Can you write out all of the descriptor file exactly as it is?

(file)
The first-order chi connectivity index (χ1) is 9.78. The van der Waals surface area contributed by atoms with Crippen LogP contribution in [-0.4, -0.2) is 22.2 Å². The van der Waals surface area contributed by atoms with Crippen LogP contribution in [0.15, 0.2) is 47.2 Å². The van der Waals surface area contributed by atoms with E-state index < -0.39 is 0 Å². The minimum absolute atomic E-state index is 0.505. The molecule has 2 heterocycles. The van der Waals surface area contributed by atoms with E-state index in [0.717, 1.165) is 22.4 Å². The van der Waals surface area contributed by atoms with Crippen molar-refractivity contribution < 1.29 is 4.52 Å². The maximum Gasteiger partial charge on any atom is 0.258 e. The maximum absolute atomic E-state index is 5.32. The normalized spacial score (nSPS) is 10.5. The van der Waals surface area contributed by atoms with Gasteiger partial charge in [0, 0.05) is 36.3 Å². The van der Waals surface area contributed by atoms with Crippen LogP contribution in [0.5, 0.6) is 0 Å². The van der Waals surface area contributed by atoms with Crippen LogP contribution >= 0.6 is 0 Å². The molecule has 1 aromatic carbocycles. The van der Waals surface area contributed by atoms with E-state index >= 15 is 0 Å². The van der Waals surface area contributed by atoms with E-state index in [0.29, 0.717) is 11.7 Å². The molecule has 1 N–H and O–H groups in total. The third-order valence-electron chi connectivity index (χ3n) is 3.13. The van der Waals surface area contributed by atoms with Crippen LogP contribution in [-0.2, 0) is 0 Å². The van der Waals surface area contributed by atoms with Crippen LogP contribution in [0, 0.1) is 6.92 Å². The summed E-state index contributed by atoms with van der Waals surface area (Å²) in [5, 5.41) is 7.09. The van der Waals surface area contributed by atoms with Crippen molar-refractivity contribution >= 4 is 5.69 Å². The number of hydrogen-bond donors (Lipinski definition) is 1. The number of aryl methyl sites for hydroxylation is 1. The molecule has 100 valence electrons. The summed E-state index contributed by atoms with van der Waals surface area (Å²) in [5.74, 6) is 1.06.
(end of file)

The first-order chi connectivity index (χ1) is 9.78. The van der Waals surface area contributed by atoms with Crippen LogP contribution in [-0.4, -0.2) is 22.2 Å². The van der Waals surface area contributed by atoms with Crippen LogP contribution in [0.15, 0.2) is 47.2 Å². The van der Waals surface area contributed by atoms with E-state index < -0.39 is 0 Å². The minimum absolute atomic E-state index is 0.505. The molecule has 2 heterocycles. The van der Waals surface area contributed by atoms with E-state index in [0.717, 1.165) is 22.4 Å². The van der Waals surface area contributed by atoms with Crippen molar-refractivity contribution < 1.29 is 4.52 Å². The maximum Gasteiger partial charge on any atom is 0.258 e. The maximum absolute atomic E-state index is 5.32. The normalized spacial score (nSPS) is 10.5. The van der Waals surface area contributed by atoms with Gasteiger partial charge in [0, 0.05) is 36.3 Å². The van der Waals surface area contributed by atoms with Crippen LogP contribution in [0.5, 0.6) is 0 Å². The van der Waals surface area contributed by atoms with Crippen LogP contribution >= 0.6 is 0 Å². The molecule has 1 aromatic carbocycles. The van der Waals surface area contributed by atoms with E-state index >= 15 is 0 Å². The van der Waals surface area contributed by atoms with E-state index in [0.29, 0.717) is 11.7 Å². The molecule has 1 N–H and O–H groups in total. The third-order valence-electron chi connectivity index (χ3n) is 3.13. The van der Waals surface area contributed by atoms with Crippen LogP contribution in [-0.2, 0) is 0 Å². The van der Waals surface area contributed by atoms with Crippen LogP contribution in [0, 0.1) is 6.92 Å². The summed E-state index contributed by atoms with van der Waals surface area (Å²) in [5, 5.41) is 7.09. The van der Waals surface area contributed by atoms with Crippen molar-refractivity contribution >= 4 is 5.69 Å². The number of hydrogen-bond donors (Lipinski definition) is 1. The number of aryl methyl sites for hydroxylation is 1. The molecule has 100 valence electrons. The summed E-state index contributed by atoms with van der Waals surface area (Å²) in [5.74, 6) is 1.06.